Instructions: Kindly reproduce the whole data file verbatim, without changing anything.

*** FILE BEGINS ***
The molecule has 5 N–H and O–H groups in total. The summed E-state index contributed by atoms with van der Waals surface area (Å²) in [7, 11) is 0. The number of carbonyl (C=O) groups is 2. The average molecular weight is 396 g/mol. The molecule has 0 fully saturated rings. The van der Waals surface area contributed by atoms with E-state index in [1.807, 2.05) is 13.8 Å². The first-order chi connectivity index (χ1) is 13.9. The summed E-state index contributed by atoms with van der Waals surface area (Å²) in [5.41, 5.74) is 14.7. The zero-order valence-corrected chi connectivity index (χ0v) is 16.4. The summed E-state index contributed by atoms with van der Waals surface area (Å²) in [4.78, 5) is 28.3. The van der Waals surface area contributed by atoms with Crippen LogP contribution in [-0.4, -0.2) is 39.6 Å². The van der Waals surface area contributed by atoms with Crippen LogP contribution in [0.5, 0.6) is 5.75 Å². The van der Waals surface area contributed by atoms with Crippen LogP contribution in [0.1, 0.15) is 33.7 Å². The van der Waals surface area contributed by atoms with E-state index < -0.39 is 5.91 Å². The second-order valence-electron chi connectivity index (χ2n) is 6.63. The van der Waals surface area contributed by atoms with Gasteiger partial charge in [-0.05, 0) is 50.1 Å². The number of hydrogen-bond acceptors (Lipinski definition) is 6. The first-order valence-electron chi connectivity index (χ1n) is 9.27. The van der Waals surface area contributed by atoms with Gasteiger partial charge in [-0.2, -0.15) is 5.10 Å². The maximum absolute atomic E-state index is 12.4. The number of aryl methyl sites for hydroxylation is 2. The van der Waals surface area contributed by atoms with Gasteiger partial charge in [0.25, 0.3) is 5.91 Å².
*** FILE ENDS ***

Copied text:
The molecule has 5 N–H and O–H groups in total. The summed E-state index contributed by atoms with van der Waals surface area (Å²) in [7, 11) is 0. The number of carbonyl (C=O) groups is 2. The average molecular weight is 396 g/mol. The molecule has 0 fully saturated rings. The van der Waals surface area contributed by atoms with E-state index in [1.807, 2.05) is 13.8 Å². The first-order chi connectivity index (χ1) is 13.9. The summed E-state index contributed by atoms with van der Waals surface area (Å²) in [5.41, 5.74) is 14.7. The zero-order valence-corrected chi connectivity index (χ0v) is 16.4. The summed E-state index contributed by atoms with van der Waals surface area (Å²) in [4.78, 5) is 28.3. The van der Waals surface area contributed by atoms with Crippen LogP contribution in [-0.4, -0.2) is 39.6 Å². The van der Waals surface area contributed by atoms with Crippen LogP contribution in [0.5, 0.6) is 5.75 Å². The van der Waals surface area contributed by atoms with Crippen LogP contribution in [0.1, 0.15) is 33.7 Å². The van der Waals surface area contributed by atoms with E-state index < -0.39 is 5.91 Å². The second-order valence-electron chi connectivity index (χ2n) is 6.63. The van der Waals surface area contributed by atoms with Gasteiger partial charge in [-0.05, 0) is 50.1 Å². The number of hydrogen-bond acceptors (Lipinski definition) is 6. The first-order valence-electron chi connectivity index (χ1n) is 9.27. The van der Waals surface area contributed by atoms with Gasteiger partial charge in [-0.2, -0.15) is 5.10 Å². The maximum absolute atomic E-state index is 12.4. The number of aryl methyl sites for hydroxylation is 2. The van der Waals surface area contributed by atoms with Gasteiger partial charge in [0.25, 0.3) is 5.91 Å².